So much about clothes in the accounts of John the Baptizer. According to Mark, “clothing made of camel’s hair, with a leather belt around his waist” (1:6 NIV). Matthew says about the same thing: “John’s clothes were made of camel’s hair, and he had a leather belt around his waist” (3:4). In all four gospel accounts of John preaching and baptizing in the desert, John mentions Jesus’ sandals—which John feels himself “not worthy to carry” (Matthew 3:11) and the straps of which, in Mark's account, John professed himself “not worthy to stoop down and untie” (1:7).
Camel hair, these days, in the U.S., is
a fine fabric, mostly used for businessmen’s winterwear. The same men rarely
wear sandals, even in summer, even on vacation.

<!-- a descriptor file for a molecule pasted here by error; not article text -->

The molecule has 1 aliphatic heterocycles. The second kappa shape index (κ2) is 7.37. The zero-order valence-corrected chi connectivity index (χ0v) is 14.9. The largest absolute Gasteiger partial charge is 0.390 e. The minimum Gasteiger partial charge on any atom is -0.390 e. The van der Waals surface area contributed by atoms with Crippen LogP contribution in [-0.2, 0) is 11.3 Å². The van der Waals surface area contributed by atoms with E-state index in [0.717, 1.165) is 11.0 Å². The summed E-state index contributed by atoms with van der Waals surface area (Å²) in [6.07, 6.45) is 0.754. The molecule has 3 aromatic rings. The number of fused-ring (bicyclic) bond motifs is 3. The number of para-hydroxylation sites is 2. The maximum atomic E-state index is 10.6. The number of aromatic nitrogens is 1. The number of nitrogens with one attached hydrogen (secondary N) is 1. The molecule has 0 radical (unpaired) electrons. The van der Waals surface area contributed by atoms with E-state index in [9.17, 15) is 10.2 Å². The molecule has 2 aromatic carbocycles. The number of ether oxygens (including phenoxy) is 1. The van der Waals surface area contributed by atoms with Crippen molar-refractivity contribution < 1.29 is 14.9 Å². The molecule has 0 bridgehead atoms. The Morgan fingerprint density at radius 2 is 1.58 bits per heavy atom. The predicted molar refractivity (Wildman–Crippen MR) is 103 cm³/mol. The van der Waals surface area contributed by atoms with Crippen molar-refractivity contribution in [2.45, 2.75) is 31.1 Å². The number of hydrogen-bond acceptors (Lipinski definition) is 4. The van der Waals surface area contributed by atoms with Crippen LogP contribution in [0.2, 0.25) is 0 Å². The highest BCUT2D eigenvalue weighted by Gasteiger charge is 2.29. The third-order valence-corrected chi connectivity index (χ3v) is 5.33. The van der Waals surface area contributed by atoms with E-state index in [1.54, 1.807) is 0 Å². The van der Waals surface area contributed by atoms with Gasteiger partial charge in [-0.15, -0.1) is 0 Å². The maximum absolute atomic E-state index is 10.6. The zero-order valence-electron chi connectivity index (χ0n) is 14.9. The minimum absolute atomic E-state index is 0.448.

Other translations describe the belt as
“a girdle of a skin about his loins” (KJV) or “a loincloth of
leather” (Weymouth NT). And some translations add “coarse” to the description
of the camel hair garment (NLT). And in Eugene Peterson’s paraphrase The Message, John is dressed in monks’
clothes: “John wore a camel-hair habit, tied at
the waist with a leather belt.”
Add in John’s diet—grasshoppers and
honey he must have scraped himself from the odd beehive he might have found in
his desert wanderings—and the picture is clear: he was hermit. Literally (or,
etymologically, anyway), a desert-dweller, along the lines of John Muir or
Obi-Wan Kenobi or Christopher McCandless, of Into the Wild fame. The original desert father, if you discount
similar prophets of the Old Testament and Gautama Buddha.
Anyway, just thinking about how our
clothes define us. (And about how difficult it is to get such definitions
across in translations across cultures.)